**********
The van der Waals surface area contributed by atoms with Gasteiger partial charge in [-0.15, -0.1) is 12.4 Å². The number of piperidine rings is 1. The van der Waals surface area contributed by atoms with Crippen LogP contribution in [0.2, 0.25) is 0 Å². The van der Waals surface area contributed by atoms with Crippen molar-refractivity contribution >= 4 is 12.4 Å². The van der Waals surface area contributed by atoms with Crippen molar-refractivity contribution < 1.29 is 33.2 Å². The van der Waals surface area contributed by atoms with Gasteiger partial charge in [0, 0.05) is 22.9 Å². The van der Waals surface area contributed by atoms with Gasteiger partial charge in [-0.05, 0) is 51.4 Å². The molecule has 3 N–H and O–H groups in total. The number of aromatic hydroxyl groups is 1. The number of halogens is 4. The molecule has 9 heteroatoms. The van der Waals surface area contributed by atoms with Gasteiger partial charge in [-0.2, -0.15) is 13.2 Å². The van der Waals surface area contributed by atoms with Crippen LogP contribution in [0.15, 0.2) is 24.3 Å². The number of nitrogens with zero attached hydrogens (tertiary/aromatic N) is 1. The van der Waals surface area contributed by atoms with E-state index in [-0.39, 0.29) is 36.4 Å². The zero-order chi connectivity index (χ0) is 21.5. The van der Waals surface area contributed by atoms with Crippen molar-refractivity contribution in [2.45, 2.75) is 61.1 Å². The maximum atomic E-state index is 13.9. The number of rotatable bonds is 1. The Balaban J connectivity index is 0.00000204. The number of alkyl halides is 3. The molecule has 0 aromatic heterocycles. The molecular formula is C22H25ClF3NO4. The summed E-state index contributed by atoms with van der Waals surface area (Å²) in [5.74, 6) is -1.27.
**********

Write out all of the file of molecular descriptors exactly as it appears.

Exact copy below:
The van der Waals surface area contributed by atoms with Gasteiger partial charge in [-0.15, -0.1) is 12.4 Å². The number of piperidine rings is 1. The van der Waals surface area contributed by atoms with Crippen LogP contribution in [0.2, 0.25) is 0 Å². The van der Waals surface area contributed by atoms with Crippen molar-refractivity contribution >= 4 is 12.4 Å². The van der Waals surface area contributed by atoms with Crippen molar-refractivity contribution < 1.29 is 33.2 Å². The van der Waals surface area contributed by atoms with Gasteiger partial charge in [0, 0.05) is 22.9 Å². The van der Waals surface area contributed by atoms with Gasteiger partial charge in [-0.05, 0) is 51.4 Å². The molecule has 3 N–H and O–H groups in total. The number of aromatic hydroxyl groups is 1. The number of halogens is 4. The molecule has 9 heteroatoms. The van der Waals surface area contributed by atoms with Gasteiger partial charge in [-0.2, -0.15) is 13.2 Å². The van der Waals surface area contributed by atoms with Crippen LogP contribution in [0.15, 0.2) is 24.3 Å². The number of nitrogens with zero attached hydrogens (tertiary/aromatic N) is 1. The van der Waals surface area contributed by atoms with E-state index in [-0.39, 0.29) is 36.4 Å². The zero-order chi connectivity index (χ0) is 21.5. The van der Waals surface area contributed by atoms with Crippen molar-refractivity contribution in [2.45, 2.75) is 61.1 Å². The maximum atomic E-state index is 13.9. The number of rotatable bonds is 1. The Balaban J connectivity index is 0.00000204. The number of alkyl halides is 3. The molecule has 0 aromatic heterocycles. The molecular formula is C22H25ClF3NO4. The summed E-state index contributed by atoms with van der Waals surface area (Å²) in [5.74, 6) is -1.27.